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Sleep Duration, Exercise, Shift Work and Polycystic Ovarian Syndrome-Related Outcomes in a Healthy Population: A Cross-Sectional Study

21 Nov 2016

by Audrey J. R. Lim, Zhongwei Huang, Seok Eng Chua, Michael S. Kramer, Eu-Leong Yong


Few studies have examined the associations between sleep duration, shiftwork, and exercise to the infrequent menstruation, hyperandrogenism, and ovarian morphological changes observed in women with polycystic ovarian syndrome (PCOS).


To examine whether lifestyle factors, including short sleep duration, insufficient exercise, and shiftwork, alone or in combination, are associated with the reproductive and metabolic abnormalities typical of PCOS in a healthy population.

Study Design, Size, Duration

Prospective cross-sectional study of 231 women, including healthcare workers recruited for an annual health screen, healthy referral patients from the Women’s Clinic and volunteers from the university community at the National University Hospital, Singapore, from 2011 to 2015.

Main Outcome Measures

The women completed a questionnaire, including their menstrual cycle length, sleep length, frequency of exercise and shift work. Hyperandrogenism (hirsutism score, testosterone, sex hormone binding globulin (SHBG)), ovarian morphology and function (anthral follicle count, ovarian volume, anti-mullerian hormone (AMH)), and metabolic measures (body mass index (BMI), waist hip ratio (WHR), blood pressure, fasting glucose, fasting insulin and fasting lipids) were examined through anthropometric measurements, transvaginal ultrasound scans, and blood tests.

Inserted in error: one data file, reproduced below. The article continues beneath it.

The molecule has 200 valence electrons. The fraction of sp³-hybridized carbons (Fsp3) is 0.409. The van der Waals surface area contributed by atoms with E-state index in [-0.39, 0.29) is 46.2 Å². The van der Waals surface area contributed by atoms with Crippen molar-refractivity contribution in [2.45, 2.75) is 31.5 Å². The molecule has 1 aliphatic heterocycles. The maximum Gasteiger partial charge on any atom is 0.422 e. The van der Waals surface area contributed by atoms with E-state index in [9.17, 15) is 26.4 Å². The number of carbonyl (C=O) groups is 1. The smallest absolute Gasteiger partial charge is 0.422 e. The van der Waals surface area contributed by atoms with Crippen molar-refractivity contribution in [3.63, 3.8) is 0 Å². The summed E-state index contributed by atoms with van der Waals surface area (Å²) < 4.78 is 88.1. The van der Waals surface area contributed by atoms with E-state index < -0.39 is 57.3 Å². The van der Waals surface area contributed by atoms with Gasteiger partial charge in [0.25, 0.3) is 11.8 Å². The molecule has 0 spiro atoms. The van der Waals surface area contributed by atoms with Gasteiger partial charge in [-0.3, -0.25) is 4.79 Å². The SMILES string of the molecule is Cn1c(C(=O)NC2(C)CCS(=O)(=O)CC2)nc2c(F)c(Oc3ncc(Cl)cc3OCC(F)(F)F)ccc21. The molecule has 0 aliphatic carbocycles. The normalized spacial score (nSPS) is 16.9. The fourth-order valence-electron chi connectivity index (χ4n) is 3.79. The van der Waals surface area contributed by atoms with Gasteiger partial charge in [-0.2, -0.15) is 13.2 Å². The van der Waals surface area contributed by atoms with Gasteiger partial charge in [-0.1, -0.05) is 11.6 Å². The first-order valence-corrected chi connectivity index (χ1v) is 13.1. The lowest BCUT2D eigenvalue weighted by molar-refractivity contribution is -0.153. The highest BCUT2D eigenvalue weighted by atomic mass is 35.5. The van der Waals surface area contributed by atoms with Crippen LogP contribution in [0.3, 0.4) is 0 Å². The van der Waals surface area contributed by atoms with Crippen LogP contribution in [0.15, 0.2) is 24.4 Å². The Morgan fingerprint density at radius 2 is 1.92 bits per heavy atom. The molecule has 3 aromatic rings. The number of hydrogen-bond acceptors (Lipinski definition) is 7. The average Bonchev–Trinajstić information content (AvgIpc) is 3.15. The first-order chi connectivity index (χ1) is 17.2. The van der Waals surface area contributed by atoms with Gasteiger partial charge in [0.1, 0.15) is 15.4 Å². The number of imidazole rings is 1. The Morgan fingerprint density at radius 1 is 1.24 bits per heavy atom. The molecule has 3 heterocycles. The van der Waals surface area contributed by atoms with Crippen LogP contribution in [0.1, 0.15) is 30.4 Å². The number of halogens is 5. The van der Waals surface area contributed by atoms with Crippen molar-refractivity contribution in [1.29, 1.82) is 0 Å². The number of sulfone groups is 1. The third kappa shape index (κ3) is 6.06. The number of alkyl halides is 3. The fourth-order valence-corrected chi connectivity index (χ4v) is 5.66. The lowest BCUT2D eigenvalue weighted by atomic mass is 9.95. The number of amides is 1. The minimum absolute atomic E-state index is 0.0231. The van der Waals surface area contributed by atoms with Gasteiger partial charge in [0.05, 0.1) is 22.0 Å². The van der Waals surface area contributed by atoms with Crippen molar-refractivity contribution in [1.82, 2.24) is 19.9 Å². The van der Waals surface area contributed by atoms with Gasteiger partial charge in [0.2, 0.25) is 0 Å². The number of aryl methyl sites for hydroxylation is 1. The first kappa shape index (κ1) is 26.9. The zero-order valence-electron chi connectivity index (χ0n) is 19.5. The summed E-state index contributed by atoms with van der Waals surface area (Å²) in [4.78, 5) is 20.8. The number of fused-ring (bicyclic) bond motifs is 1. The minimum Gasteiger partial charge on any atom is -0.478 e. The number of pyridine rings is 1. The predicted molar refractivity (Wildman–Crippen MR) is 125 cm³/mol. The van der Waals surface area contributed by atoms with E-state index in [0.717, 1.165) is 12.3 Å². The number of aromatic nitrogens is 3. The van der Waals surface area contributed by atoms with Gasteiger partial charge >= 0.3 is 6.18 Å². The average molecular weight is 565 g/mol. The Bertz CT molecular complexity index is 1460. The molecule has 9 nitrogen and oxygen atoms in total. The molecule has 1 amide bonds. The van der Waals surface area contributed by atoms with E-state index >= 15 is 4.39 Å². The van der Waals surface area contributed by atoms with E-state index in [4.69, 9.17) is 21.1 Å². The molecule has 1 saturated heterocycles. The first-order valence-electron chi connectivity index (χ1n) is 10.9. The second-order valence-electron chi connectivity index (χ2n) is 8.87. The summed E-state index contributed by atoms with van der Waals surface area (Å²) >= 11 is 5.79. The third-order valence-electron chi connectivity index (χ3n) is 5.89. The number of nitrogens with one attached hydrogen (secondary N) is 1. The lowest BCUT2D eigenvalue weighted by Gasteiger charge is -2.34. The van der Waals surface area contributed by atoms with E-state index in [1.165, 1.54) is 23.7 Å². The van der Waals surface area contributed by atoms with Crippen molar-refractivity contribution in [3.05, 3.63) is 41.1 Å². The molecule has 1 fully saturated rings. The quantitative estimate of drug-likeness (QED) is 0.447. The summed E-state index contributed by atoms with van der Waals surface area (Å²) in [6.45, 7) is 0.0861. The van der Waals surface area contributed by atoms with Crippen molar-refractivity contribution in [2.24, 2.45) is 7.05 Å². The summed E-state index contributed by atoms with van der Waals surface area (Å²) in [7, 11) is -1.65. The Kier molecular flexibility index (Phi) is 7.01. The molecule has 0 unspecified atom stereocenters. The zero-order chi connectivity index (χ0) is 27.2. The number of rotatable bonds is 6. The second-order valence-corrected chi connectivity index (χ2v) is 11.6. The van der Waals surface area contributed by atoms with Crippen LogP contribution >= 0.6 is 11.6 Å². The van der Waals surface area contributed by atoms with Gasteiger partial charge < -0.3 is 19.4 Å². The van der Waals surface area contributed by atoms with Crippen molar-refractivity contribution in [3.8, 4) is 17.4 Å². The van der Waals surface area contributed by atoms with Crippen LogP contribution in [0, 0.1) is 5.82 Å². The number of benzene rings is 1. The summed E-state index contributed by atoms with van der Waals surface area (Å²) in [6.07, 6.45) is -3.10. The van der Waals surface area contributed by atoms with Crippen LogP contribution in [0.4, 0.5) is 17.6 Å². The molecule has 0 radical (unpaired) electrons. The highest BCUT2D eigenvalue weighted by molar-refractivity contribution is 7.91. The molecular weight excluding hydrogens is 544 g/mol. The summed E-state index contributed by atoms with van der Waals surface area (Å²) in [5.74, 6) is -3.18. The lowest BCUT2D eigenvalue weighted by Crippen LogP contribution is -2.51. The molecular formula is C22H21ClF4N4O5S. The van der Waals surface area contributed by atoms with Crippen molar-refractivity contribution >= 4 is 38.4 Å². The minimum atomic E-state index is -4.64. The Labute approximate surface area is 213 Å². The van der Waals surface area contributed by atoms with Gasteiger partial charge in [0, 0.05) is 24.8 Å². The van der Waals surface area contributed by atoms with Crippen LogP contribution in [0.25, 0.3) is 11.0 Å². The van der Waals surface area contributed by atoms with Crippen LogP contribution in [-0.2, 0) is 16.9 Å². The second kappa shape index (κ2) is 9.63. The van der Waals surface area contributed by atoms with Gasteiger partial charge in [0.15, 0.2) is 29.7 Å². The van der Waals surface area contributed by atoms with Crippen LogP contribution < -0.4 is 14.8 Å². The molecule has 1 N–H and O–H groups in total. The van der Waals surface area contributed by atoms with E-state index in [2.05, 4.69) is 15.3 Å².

No significant associations were observed between shift work, exercise or sleep duration and the androgenic and ovarian measures that define PCOS. However, women reporting fewer than 6 hours of sleep were more likely to report abnormal (short or long) menstrual cycle lengths (OR = 2.1; 95% CI, 1.1 to 4.2). Women who reported fewer than 6 hours of sleep had increased fasting insulin levels (difference in means = 2.13; 95% CI, 0.27 to 3.99 mU/L) and higher odds of insulin resistance (OR = 2.58; CI, 1.16 to 5.76). Lack of regular exercise was associated with higher mean fasting insulin (difference in means = 2.3 mU/L; 95% CI, 0.5 to 4.1) and HOMA-IR (difference in means = 0.49; 95% CI, 0.09 to 0.90) levels.


Women with insufficient sleep are at increased risk of menstrual disturbances and insulin resistance, but do not have the hyperandrogenism and polycystic ovarian morphology typical of PCOS.

Wider Implications of the Findings

Improved sleep duration may help reduce the risks of diabetes or infertility. Shift work, exercise or sleep duration appear not to impact the androgenic and ovarian measures that define PCOS.

Click here to view the full article which appeared in PLOS ONE